The importance of para 5 of ISO 8217
9th April 2010 16:28 GMT

It is well known that the bunker fuels that cause machinery problems invariably comply with specifications requirements listed in Table 1 or Table 2 of ISO 8217. Under these circumstances, only para 5 of ISO 8217:2005 provided some recourse to the affected part to question the supplier on fuel quality.

A careful reading of the final draft of ISO 8217:2010 gives the clear impression that para 5 will no longer help a fuel buyer. Through deft changes in the wording and through Annex B which apparently helps in precluding “Deleterious Material” in bunker fuel but actually does the opposite.

Let us study this in detail.

ISO 8217:2005 version says “shall not include incorporation of SMALL AMOUNTS of additives”. In version the 2010 draft, the “small amount” has been deleted. Does this mean that the supplier is allowed to incorporate large amounts of additives?

ISO 8217:2005 version says “The fuel shall be free from inorganic acids and used lubricating oils”
ISO 8217:2010 draft says “The fuel shall be free from BOTH inorganic acids and used lubricating oils”

Does this mean that the bunker fuel would be considered out of spec only if it contains BOTH inorganic acids and used lubricating oils? This ‘BOTH’ has been added in new version.

ISO 8217:2010 draft Clause 5.3 says “Marine fuels shall be free from any material that renders the fuel unacceptable for use in marine applications.” This has been added. This is going to be a legal nightmare to prove what fuel is unacceptable for use in marine applications. All the fuels used in marine applications are also used in land applications and all marine engines are essentially very similar to the engines in land applications. Prima facie, this appears to be a clause without teeth. What purpose is served by this?

Let us now look at Annex B of the new draft.

This ANNEX is termed as “Informative”. However when there is a legal battle between the supplier and the fuel user over the conformance to specifications, the information in the annexes will be cited.

Annex B para C – This statement excuses the supplier of whatever contaminants may be in the fuel since it can be at “varying levels”. It also can excuse the supplier on the basis that the contamination can come from “refineries, fuel terminals or other supply facilities”.

Annex B PARA D and E give the impression that since there is no standardized approach in testing, all the results and all identification of contaminants should be ignored. This is to say that 1000’s of GC’s and GCMS in use cannot identify the contaminants in marine fuels, that the whole science of gas chromatography is useless as far as bunker fuels are concerned. How can this be accepted?

It is true that all labs do not have the same method to identify the contaminants. Some do from headspace; some do through extraction and some do (like Viswa Lab) with direct fuel injection. No one has questioned the veracity of these results. With one single sweep to state that all methods are not standardized and therefore, all the tests carried out on contaminants can be swept away, is unfair and a clear denial of the true picture. Besides, the identification and quantification of contaminants is associated with reporting of damage and problems caused by fuels to ships. In fact, a huge database of empirical data which connects fuels with contaminants to fuel related machinery problems is available to testing labs. Many suppliers have accepted the empirical data and their responsibility for supply of problem (therefore out of spec) fuels.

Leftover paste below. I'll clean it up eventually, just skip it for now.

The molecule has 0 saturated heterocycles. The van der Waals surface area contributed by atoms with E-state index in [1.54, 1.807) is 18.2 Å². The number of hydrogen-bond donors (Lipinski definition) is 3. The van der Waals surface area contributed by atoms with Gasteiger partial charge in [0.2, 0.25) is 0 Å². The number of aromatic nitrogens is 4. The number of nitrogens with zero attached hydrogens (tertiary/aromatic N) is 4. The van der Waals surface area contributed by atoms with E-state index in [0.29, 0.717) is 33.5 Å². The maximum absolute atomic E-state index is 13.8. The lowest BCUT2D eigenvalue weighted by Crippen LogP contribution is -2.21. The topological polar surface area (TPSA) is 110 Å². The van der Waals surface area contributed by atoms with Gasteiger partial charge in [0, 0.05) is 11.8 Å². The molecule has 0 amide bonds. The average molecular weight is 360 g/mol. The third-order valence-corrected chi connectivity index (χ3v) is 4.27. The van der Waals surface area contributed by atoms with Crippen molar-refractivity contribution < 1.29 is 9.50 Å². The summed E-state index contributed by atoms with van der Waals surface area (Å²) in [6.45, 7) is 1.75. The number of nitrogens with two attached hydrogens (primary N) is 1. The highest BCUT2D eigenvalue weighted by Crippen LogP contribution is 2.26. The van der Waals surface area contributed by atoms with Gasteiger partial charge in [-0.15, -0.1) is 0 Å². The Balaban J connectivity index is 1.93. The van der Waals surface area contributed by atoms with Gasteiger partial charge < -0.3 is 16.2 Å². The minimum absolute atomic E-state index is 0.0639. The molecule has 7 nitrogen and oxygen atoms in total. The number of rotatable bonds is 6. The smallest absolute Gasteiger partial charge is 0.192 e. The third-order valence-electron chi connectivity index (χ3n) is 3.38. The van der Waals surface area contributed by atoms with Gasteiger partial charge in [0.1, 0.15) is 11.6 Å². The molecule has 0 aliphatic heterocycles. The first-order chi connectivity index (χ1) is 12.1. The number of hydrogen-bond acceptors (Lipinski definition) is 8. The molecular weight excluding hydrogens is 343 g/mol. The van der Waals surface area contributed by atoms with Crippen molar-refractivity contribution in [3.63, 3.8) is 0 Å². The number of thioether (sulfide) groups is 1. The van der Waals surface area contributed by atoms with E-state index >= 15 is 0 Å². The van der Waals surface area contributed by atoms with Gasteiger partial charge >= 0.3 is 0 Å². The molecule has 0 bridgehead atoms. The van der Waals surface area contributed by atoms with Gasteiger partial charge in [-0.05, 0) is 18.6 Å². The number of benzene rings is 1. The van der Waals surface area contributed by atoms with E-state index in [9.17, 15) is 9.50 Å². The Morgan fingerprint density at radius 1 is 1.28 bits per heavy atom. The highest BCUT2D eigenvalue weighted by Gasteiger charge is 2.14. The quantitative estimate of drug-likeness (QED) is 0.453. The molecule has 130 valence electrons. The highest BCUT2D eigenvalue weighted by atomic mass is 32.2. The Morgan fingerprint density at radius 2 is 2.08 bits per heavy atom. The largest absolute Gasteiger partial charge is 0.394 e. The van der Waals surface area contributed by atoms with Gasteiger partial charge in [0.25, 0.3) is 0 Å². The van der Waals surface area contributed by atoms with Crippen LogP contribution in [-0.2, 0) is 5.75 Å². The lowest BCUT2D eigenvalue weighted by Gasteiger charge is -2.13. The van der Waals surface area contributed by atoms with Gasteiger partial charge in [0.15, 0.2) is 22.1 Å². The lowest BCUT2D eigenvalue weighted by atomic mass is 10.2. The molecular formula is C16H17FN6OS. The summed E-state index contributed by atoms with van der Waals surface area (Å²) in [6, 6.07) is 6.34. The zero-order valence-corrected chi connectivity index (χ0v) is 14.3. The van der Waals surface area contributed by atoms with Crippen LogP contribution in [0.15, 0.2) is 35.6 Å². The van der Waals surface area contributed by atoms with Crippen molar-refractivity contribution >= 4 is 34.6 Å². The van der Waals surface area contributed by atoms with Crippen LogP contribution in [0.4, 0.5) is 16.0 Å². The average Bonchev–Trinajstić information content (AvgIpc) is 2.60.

Labs do carry out detailed analysis at customer’s request which include, in addition to ISO 8217, GCMS, FT-IR, SAN, TAN, and Asphaltene etc. This has to cover the whole range of contaminants that have been identified in bunker fuels. Many refineries and many suppliers know about the concoction of bunker fuel which contains waste products from the refinery and supply it to the ship. The responsibility for this cannot be eroded by rejecting chemical analysis and passing the onus on to diverse agencies such as supply facilities, barges, truck deliveries etc.

We are constrained to make the comment that ANNEX B Deleterious material reads like an insurance clause which starts by saying you are covered for every peril and then lists all the exceptions and at the end of the fine print you find that you are covered for nothing.


Dr. Ram Vis,
9th April 2010 16:28 GMT

Comments on this Blog
Ian Crutchley - Innospec Limited
15th April 2010
Some very good points here and agree that in some cases the new version of 8217 is opening the specification up rather than making it tighter.
I feel I must correct Dr Vis on the additives point though. ISO8217 2005 states that “shall not 'preclude' small amounts of additives intended to improve some aspects of performance”
This article reads shall not 'include' which is incorrect.

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